“There are so many things you’ve got to be thinking about in this offense,” Halliday says of that game, and all the others in which he played through injuries, “that the pain kind of gets lost in your thought process.”
“Really?” I ask.
“Well,” he says. “Kind of.”
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It was the emotional anguish that nearly broke Halliday last season, during a game against Oregon State. On the sideline, Leach started yelling at him for something neither of them can remember.11 Halliday snapped. He said, Shut up already, I get it, and from there Leach’s fury worsened, and Halliday got angrier, too, and his emotions led him to force several passes, so that he threw a fourth-quarter interception, and then another, and then — “I just said, ‘Fuck it’” — a third pick. Leach pulled him from the game, and later that night, Halliday cried in front of his father for the first time since he was a kid. (“If it weren’t for my dad,” he tells me, “I’d probably be in an insane asylum.”) It was, he says now, the worst experience he’s ever had playing organized football.
When I ask Leach about this game, he says he doesn’t remember much about it, which, given the overburdened nature of his mind, could be totally true. Or it could be that Leach would rather not discuss it with me, although he does launch into a semi-cryptic digression about the difference between not trying hard and being ineffective that could be construed as either a justification or a mea culpa. “If a guy’s working really hard,” Leach says, “then the solution’s not to rip on the guy. Little old ladies can try hard. If they’re not trying hard, there’s a level of betrayal in that.”
The next day, Halliday went to see Leach in his office. He explained that he didn’t mind getting yelled at in the film room or on the practice field, but that getting reamed on the sideline just didn’t work for him. And Leach, Halliday tells me, said something like, Well then, play better.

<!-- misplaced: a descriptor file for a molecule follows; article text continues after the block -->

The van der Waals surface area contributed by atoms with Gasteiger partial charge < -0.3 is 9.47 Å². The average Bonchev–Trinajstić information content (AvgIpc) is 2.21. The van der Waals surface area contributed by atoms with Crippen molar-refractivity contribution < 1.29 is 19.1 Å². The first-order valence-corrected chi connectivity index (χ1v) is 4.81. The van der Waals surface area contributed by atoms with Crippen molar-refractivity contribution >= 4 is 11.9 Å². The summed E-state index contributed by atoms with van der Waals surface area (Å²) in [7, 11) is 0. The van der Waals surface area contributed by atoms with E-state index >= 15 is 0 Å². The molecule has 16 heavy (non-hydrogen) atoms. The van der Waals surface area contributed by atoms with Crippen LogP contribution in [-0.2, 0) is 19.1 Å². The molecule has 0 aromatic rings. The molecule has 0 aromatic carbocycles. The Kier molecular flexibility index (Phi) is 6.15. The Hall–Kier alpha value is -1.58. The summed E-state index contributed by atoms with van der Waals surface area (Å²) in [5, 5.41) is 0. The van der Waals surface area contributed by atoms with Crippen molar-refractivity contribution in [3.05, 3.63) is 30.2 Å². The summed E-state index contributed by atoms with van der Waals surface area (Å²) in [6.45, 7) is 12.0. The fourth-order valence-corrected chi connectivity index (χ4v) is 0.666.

Still, Halliday recovered, and the Cougars won six games, and they played in the New Mexico Bowl, where Halliday threw 58 times for 410 yards as his team lost, 48-45, to Colorado State. And this fall, while at preseason practice in nearby Lewiston, Idaho, the whole dynamic between Halliday and Leach began to click. It helped that after Harrell (who is soft-spoken and polite and might be Leach’s all-time favorite quarterback) got cut by the New York Jets, Leach hired him as an assistant, a sort of Leach whisperer who could serve as a translator for Halliday. It helped, too, that Halliday had finally come to terms with the consequences of his emotional outbursts after recognizing that the Cougars have one of the youngest teams in the country and that he would have to talk many of those players through their nerves.12 And it helped that Leach, recognizing a kindred spirit who disdained the idea of “bunting” the ball down the field, actually started to work against his inherent predilection for the vertical passing game: He’s reined in his own play calling so that he and Halliday aren’t both constantly seeking out the deep ball.
Halliday told me that at least two of his young offensive linemen regularly get sick to their stomachs before key drives.